Even though I acknowledge that reaching this point on the path to better health was a significant accomplishment for me, I have finally concluded that it is not in my best interest to continue engaging in intermittent fasting because it is not in my best interest to continue engaging in intermittent fasting. After all, it is not in my best interest to continue engaging in intermittent fasting. In the following lines, I will go into further depth about the particular considerations that led to my decision to give up the practice of intermittent fasting. And what I'm doing right now is finally confronting the complicated relationship I have with the food I consume.
Throughout the many years that I have spent trying to lose weight, I have consistently found myself engaging in one of two activities:
Emphasizing calorie restriction
omitting or reducing consumption of some foods
These are the most important things to remember when trying to lose weight and achieve a socially acceptable body type. Both of these things were something that I had done throughout my life, but as I got into my thirties, I found that employing those approaches brought me less and less success.
Although I always blamed my lack of willpower (as most of us who fail at dieting do), I subsequently discovered that it was a natural physiologic response.
(But stay tuned for further discussion on the subject.)
It dawned on me that these strategies weren't producing the desired results, leading to several important realizations.
Either I would be so malnourished that I would be unable to function at all, or I would force myself to eat so that I would not exceed my "allowed calories." It inevitably resulted in either excessive eating or binge eating in the end.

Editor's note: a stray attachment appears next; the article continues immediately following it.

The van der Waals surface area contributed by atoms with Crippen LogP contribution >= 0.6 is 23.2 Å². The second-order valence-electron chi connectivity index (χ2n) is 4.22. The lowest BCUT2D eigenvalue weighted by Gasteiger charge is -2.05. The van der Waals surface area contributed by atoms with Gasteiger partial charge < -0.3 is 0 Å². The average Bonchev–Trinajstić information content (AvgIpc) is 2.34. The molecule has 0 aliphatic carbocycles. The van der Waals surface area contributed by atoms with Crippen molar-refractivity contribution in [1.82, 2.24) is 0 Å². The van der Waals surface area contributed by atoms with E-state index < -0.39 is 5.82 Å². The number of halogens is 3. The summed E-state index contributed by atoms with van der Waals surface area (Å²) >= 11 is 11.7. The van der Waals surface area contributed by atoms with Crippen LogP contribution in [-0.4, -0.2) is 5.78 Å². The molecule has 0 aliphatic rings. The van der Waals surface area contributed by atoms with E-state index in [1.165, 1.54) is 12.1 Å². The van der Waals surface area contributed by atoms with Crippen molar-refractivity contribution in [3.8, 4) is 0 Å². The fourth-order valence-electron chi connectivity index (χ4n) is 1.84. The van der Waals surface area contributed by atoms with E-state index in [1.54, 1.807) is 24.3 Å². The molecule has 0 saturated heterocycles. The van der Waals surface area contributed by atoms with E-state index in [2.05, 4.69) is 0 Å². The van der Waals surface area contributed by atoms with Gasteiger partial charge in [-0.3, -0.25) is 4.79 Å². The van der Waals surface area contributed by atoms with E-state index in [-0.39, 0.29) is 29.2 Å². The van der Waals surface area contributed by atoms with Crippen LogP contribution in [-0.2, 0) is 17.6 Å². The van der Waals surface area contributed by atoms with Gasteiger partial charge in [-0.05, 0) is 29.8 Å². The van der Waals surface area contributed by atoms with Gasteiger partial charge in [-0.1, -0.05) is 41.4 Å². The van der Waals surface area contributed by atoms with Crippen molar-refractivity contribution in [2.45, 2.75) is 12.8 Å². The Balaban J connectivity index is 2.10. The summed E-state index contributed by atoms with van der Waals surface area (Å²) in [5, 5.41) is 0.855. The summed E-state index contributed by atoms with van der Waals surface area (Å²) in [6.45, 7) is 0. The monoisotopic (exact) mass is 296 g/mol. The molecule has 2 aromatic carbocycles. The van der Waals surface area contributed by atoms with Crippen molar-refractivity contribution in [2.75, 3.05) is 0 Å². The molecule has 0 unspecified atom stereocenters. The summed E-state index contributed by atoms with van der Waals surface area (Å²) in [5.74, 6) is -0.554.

As soon as I limited my consumption of a particular meal — even if it was one I did not particularly enjoy, it took up almost all my mental capacity to think about that dish. My efforts to cut back on carbohydrates and sugar merely resulted in my bingeing on carbohydrates and sugar.
That is one reason why I found that practicing intermittent fasting was appealing to me. Because I didn't need to keep track of the calories I consumed or the sorts of meals I finished, I could lose weight successfully and only regulate the times I consumed food.
That seemed like something that wouldn't be too difficult to deal with for me.
Following a period in which I engaged in intermittent fasting, I understood that I didn't have to set any restrictions, whether they pertained to the number of calories I ingested or the kinds of things I was permitted to consume. Because of this, I was finally able to start rebuilding my connection with the many different types of food I eat, which freed me up to make decisions that led to the desired outcomes.
And after spending more than twenty years attempting to attain the "thin ideal" and dieting, I finally concluded that my relationship with food needs substantial modification.
I realized that by allowing myself to consume all meals – as opposed to bingeing on all of the formerly "banned foods" – I automatically started to tune into which foods made me feel the best and how much of those foods I needed to eat to keep losing weight. That helped me keep my weight loss on track.